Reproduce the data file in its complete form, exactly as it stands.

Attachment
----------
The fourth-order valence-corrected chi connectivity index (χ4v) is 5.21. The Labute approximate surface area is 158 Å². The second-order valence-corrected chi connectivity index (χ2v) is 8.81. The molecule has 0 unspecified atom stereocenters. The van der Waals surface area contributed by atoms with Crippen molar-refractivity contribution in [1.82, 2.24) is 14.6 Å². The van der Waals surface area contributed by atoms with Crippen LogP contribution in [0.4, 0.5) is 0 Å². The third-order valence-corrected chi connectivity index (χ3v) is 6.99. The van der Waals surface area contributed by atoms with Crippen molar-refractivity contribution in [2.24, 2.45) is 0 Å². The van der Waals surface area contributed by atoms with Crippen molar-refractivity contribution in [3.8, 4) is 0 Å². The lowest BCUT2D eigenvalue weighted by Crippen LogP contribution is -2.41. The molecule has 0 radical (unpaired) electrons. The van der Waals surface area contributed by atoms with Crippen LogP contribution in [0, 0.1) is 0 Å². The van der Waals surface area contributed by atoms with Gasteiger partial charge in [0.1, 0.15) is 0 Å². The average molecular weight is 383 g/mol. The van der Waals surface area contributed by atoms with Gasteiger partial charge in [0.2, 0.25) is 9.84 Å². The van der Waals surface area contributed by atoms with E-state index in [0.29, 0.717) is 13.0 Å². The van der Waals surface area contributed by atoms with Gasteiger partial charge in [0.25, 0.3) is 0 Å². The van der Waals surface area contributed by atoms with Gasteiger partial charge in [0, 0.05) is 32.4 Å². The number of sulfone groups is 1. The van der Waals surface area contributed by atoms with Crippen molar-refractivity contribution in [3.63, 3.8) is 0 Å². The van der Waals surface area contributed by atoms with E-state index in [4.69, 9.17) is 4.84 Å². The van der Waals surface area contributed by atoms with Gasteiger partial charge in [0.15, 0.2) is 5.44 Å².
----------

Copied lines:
The fourth-order valence-corrected chi connectivity index (χ4v) is 5.21. The Labute approximate surface area is 158 Å². The second-order valence-corrected chi connectivity index (χ2v) is 8.81. The molecule has 0 unspecified atom stereocenters. The van der Waals surface area contributed by atoms with Crippen molar-refractivity contribution in [1.82, 2.24) is 14.6 Å². The van der Waals surface area contributed by atoms with Crippen LogP contribution in [0.4, 0.5) is 0 Å². The third-order valence-corrected chi connectivity index (χ3v) is 6.99. The van der Waals surface area contributed by atoms with Crippen molar-refractivity contribution in [2.24, 2.45) is 0 Å². The van der Waals surface area contributed by atoms with Crippen molar-refractivity contribution in [3.8, 4) is 0 Å². The lowest BCUT2D eigenvalue weighted by Crippen LogP contribution is -2.41. The molecule has 0 radical (unpaired) electrons. The van der Waals surface area contributed by atoms with Crippen LogP contribution in [0, 0.1) is 0 Å². The van der Waals surface area contributed by atoms with Gasteiger partial charge in [0.1, 0.15) is 0 Å². The average molecular weight is 383 g/mol. The van der Waals surface area contributed by atoms with Gasteiger partial charge in [0.2, 0.25) is 9.84 Å². The van der Waals surface area contributed by atoms with E-state index in [0.29, 0.717) is 13.0 Å². The van der Waals surface area contributed by atoms with Gasteiger partial charge in [0.25, 0.3) is 0 Å². The van der Waals surface area contributed by atoms with Gasteiger partial charge in [0, 0.05) is 32.4 Å². The number of sulfone groups is 1. The van der Waals surface area contributed by atoms with Crippen molar-refractivity contribution in [3.63, 3.8) is 0 Å². The van der Waals surface area contributed by atoms with E-state index in [4.69, 9.17) is 4.84 Å². The van der Waals surface area contributed by atoms with Gasteiger partial charge in [0.15, 0.2) is 5.44 Å².